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To Lagos, With Love: Questioning Why People Skip Portugal

November 8, 2016

So many people venture to Spain each year. They flock to Madrid for the museums, to Barcelona for the beaches, Seville for the history, and then to Granada to sweat through a tour of the Alhambra. Who could blame them? A holiday in Spain is as sweet as cheap sangria. Likewise, Italy seems to be on everyone’s bucket list. Rome, Florence, and Venice are a trio of must-see places for every international visitor. Even small Capri has a reputation the ten times the size of its Blue Grotto. Do not even start on France with Paris, Lyon, and its wine and cheese.

Mention Portugal as a favorite European destination and people seem suddenly befuddled. True, Rome is not in Portugal; there is no Guernica or Statute of David. There is no city of canals and masks, or Eiffel Tower, or running of the bulls. In fact, choosing a singular, stand out sight or experience in Portugal is difficult. Yet, there are so many reasons to go!

First and foremost, the people are friendly. Incredibly, undeniably, without hesitation or reservation the Portuguese people are friendly. Whether you are lost on the winding streets of Lisbon or amongst the olive trees outside Evora, someone will set you in the right direction (often only to find yourself lost again). Recommendations for restaurants come easy from shop owners and bar recommendations can be procured from restaurant staff.

Second, the capital city, Lisbon, is a gem. Tile shops and flower stalls open by day along alleyways and back roads. Bakeries sell pasteis de nata for take away to visitors who quickly become addicted to the sweet and small desserts. The streets are small and confusing as they twist up and around Lisbon’s many hills. However, completing the walk from Baixa to Barrio Alto is a great reason to celebrate in one of the neighborhood’s small restaurants or bars, and the view alone is worth the exercise. Alternatively, the hike to Alfama offers the reward of dimly lit haunts where traditional fado can be heard.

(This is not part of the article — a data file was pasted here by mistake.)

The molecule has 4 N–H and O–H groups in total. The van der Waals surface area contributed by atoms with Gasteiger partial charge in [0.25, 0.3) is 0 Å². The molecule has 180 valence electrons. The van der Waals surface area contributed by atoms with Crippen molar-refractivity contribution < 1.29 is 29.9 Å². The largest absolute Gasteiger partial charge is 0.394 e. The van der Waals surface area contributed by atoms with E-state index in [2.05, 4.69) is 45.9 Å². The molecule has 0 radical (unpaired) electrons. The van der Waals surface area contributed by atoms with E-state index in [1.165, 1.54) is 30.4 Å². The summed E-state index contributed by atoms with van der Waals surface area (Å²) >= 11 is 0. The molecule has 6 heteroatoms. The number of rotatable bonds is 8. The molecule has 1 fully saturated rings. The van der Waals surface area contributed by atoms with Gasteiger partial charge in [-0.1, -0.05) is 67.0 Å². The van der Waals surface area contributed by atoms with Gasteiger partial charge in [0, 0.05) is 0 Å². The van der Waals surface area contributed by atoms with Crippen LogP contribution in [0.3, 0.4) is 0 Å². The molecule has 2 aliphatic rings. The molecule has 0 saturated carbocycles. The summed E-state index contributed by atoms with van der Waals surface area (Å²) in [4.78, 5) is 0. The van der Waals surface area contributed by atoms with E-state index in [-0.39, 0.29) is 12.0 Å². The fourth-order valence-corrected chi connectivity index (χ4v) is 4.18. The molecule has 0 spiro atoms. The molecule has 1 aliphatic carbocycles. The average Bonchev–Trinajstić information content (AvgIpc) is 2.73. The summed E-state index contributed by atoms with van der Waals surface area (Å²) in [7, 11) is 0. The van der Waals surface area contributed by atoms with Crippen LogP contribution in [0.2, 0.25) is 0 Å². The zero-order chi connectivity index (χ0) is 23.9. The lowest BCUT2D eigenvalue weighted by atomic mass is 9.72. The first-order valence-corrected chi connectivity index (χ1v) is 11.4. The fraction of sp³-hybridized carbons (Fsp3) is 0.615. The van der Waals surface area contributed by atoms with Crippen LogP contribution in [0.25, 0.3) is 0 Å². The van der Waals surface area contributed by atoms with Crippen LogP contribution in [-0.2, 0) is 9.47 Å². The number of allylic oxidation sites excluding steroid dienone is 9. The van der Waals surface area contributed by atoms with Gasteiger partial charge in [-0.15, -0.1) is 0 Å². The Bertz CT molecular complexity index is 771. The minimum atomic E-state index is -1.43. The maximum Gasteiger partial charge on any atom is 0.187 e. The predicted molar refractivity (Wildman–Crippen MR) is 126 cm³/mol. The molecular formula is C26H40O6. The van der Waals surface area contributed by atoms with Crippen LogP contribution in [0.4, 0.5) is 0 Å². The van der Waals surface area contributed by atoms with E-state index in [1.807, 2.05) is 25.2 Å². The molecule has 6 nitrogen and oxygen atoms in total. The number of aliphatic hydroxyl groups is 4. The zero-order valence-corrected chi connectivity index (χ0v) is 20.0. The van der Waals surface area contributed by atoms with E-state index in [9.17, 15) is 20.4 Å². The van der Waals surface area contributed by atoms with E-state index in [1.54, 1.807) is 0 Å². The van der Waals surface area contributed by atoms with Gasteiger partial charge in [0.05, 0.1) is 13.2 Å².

If Lisbon is the standout, then Porto is its charming younger sister. The city center is a string of cobblestone streets and adorable balconies. One laneway leads to another, and soon all visitors find themselves seated at a restaurant or bar with a glass of sweet smelling liquor. While the rest of the country drinks the fantastic and inexpensive wine grown in central Portugal, in Porto it is all about port. Its trendy bars serve the city’s signature drink to willing patrons all day and night.

Then there is Lagos. The entire Algarve is a stunning stretch of coastline dotted with perfect beaches and umbrellas dug into the sand, but Lagos stands out from the other towns. By day locals and visitors flock to beaches tucked between yellow and orange cliffs. It is not uncommon to see people standing, hands on hips, overlooking the perfectly blue water for hour or more. The first time you see Praia Dona Ana, you will understand.

By night, central Lagos comes to life with twinkling lights outside local restaurants and music wafting from crowded bars. Backpackers buy kebabs in corner shops and party until dawn. However, the balance between traditional Portuguese places and the lively backpacker bars remains, as even the older generation likes to sip on wine until they see the sun come up over the tiled rooftops of town.

It must be that people do not return to Portugal because they do not think to go in the first place. For after a visit to this beautiful country, it would be nearly impossible to stay away.

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